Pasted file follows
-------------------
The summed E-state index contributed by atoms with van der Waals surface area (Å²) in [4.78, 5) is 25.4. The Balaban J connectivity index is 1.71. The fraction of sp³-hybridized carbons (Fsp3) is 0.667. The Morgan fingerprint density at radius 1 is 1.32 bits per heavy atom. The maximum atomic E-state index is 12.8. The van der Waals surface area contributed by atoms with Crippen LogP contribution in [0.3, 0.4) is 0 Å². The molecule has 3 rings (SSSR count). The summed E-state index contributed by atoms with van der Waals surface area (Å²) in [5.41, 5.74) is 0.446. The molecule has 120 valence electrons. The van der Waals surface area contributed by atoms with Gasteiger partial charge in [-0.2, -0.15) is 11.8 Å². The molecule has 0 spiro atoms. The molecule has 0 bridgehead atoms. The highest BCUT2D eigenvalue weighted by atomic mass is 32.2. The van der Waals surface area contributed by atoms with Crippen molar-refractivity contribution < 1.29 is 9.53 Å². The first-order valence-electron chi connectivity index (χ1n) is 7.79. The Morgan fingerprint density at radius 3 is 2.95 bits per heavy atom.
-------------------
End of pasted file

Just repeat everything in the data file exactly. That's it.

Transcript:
The summed E-state index contributed by atoms with van der Waals surface area (Å²) in [4.78, 5) is 25.4. The Balaban J connectivity index is 1.71. The fraction of sp³-hybridized carbons (Fsp3) is 0.667. The Morgan fingerprint density at radius 1 is 1.32 bits per heavy atom. The maximum atomic E-state index is 12.8. The van der Waals surface area contributed by atoms with Crippen LogP contribution in [0.3, 0.4) is 0 Å². The molecule has 3 rings (SSSR count). The summed E-state index contributed by atoms with van der Waals surface area (Å²) in [5.41, 5.74) is 0.446. The molecule has 120 valence electrons. The van der Waals surface area contributed by atoms with Gasteiger partial charge in [-0.2, -0.15) is 11.8 Å². The molecule has 0 spiro atoms. The molecule has 0 bridgehead atoms. The highest BCUT2D eigenvalue weighted by atomic mass is 32.2. The van der Waals surface area contributed by atoms with Crippen molar-refractivity contribution < 1.29 is 9.53 Å². The first-order valence-electron chi connectivity index (χ1n) is 7.79. The Morgan fingerprint density at radius 3 is 2.95 bits per heavy atom.